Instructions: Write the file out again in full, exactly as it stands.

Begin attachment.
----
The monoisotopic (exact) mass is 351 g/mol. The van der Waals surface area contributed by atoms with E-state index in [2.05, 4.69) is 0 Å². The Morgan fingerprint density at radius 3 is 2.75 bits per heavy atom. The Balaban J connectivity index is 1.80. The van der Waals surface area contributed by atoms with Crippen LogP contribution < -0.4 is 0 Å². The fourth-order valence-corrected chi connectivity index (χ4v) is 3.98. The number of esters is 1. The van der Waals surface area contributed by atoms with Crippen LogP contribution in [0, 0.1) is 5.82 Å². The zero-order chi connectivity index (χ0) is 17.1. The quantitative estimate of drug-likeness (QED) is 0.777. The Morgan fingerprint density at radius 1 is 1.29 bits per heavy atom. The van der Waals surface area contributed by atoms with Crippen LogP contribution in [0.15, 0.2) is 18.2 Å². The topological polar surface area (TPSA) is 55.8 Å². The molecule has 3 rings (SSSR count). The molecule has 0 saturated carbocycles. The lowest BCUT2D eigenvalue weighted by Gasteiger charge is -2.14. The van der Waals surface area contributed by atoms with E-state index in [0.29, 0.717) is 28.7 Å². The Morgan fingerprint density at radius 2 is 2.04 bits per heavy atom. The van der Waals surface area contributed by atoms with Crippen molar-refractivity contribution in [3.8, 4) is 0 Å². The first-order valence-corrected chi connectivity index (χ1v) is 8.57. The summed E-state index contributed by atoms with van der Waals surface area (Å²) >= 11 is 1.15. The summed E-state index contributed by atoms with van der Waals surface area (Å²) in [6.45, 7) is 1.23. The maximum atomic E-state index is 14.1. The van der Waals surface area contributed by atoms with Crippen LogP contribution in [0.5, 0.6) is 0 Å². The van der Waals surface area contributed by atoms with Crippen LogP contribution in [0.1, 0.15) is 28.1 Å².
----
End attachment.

The monoisotopic (exact) mass is 351 g/mol. The van der Waals surface area contributed by atoms with E-state index in [2.05, 4.69) is 0 Å². The Morgan fingerprint density at radius 3 is 2.75 bits per heavy atom. The Balaban J connectivity index is 1.80. The van der Waals surface area contributed by atoms with Crippen LogP contribution < -0.4 is 0 Å². The fourth-order valence-corrected chi connectivity index (χ4v) is 3.98. The number of esters is 1. The van der Waals surface area contributed by atoms with Crippen LogP contribution in [0, 0.1) is 5.82 Å². The zero-order chi connectivity index (χ0) is 17.1. The quantitative estimate of drug-likeness (QED) is 0.777. The Morgan fingerprint density at radius 1 is 1.29 bits per heavy atom. The van der Waals surface area contributed by atoms with Crippen LogP contribution in [0.15, 0.2) is 18.2 Å². The topological polar surface area (TPSA) is 55.8 Å². The molecule has 3 rings (SSSR count). The molecule has 0 saturated carbocycles. The lowest BCUT2D eigenvalue weighted by Gasteiger charge is -2.14. The van der Waals surface area contributed by atoms with E-state index in [0.29, 0.717) is 28.7 Å². The Morgan fingerprint density at radius 2 is 2.04 bits per heavy atom. The van der Waals surface area contributed by atoms with Crippen molar-refractivity contribution in [3.8, 4) is 0 Å². The first-order valence-corrected chi connectivity index (χ1v) is 8.57. The summed E-state index contributed by atoms with van der Waals surface area (Å²) >= 11 is 1.15. The summed E-state index contributed by atoms with van der Waals surface area (Å²) in [6.45, 7) is 1.23. The maximum atomic E-state index is 14.1. The van der Waals surface area contributed by atoms with Crippen LogP contribution in [0.5, 0.6) is 0 Å². The van der Waals surface area contributed by atoms with Crippen LogP contribution in [0.1, 0.15) is 28.1 Å².